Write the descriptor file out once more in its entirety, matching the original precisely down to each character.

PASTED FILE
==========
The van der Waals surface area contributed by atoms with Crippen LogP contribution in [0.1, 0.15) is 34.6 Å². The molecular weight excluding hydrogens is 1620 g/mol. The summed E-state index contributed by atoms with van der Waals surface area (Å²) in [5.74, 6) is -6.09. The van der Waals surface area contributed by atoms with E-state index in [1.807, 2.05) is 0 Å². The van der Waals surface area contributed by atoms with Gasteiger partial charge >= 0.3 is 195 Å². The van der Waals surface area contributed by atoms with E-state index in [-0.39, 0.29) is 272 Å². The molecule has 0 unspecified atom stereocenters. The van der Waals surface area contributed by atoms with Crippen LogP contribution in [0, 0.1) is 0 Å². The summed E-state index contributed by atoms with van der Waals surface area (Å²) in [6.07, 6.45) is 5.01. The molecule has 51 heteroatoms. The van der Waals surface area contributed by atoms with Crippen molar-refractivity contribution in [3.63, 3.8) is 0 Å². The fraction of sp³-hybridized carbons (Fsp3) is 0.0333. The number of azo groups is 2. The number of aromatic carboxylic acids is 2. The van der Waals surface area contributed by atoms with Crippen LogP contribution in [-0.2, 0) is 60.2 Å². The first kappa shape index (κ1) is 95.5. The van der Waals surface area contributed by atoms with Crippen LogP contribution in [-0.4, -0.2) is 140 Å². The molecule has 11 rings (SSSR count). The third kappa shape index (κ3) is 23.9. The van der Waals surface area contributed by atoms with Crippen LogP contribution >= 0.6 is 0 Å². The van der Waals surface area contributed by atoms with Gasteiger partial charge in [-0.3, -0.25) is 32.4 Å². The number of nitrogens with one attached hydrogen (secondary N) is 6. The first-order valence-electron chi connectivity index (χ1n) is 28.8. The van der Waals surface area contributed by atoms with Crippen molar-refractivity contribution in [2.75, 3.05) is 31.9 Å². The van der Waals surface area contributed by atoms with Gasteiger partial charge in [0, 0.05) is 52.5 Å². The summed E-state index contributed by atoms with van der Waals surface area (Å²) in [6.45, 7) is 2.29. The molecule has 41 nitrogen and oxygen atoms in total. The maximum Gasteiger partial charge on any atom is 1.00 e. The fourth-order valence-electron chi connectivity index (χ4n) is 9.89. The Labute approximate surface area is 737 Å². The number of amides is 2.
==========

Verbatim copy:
The van der Waals surface area contributed by atoms with Crippen LogP contribution in [0.1, 0.15) is 34.6 Å². The molecular weight excluding hydrogens is 1620 g/mol. The summed E-state index contributed by atoms with van der Waals surface area (Å²) in [5.74, 6) is -6.09. The van der Waals surface area contributed by atoms with E-state index in [1.807, 2.05) is 0 Å². The van der Waals surface area contributed by atoms with Gasteiger partial charge >= 0.3 is 195 Å². The van der Waals surface area contributed by atoms with E-state index in [-0.39, 0.29) is 272 Å². The molecule has 0 unspecified atom stereocenters. The van der Waals surface area contributed by atoms with Crippen LogP contribution in [0, 0.1) is 0 Å². The summed E-state index contributed by atoms with van der Waals surface area (Å²) in [6.07, 6.45) is 5.01. The molecule has 51 heteroatoms. The van der Waals surface area contributed by atoms with Crippen molar-refractivity contribution in [3.63, 3.8) is 0 Å². The fraction of sp³-hybridized carbons (Fsp3) is 0.0333. The number of azo groups is 2. The number of aromatic carboxylic acids is 2. The van der Waals surface area contributed by atoms with Crippen LogP contribution in [-0.2, 0) is 60.2 Å². The first kappa shape index (κ1) is 95.5. The van der Waals surface area contributed by atoms with Crippen LogP contribution in [-0.4, -0.2) is 140 Å². The molecule has 11 rings (SSSR count). The third kappa shape index (κ3) is 23.9. The van der Waals surface area contributed by atoms with Crippen LogP contribution >= 0.6 is 0 Å². The van der Waals surface area contributed by atoms with Gasteiger partial charge in [-0.3, -0.25) is 32.4 Å². The number of nitrogens with one attached hydrogen (secondary N) is 6. The first-order valence-electron chi connectivity index (χ1n) is 28.8. The van der Waals surface area contributed by atoms with Crippen molar-refractivity contribution in [2.75, 3.05) is 31.9 Å². The van der Waals surface area contributed by atoms with Gasteiger partial charge in [0, 0.05) is 52.5 Å². The summed E-state index contributed by atoms with van der Waals surface area (Å²) in [6.45, 7) is 2.29. The molecule has 41 nitrogen and oxygen atoms in total. The maximum Gasteiger partial charge on any atom is 1.00 e. The fourth-order valence-electron chi connectivity index (χ4n) is 9.89. The Labute approximate surface area is 737 Å². The number of amides is 2.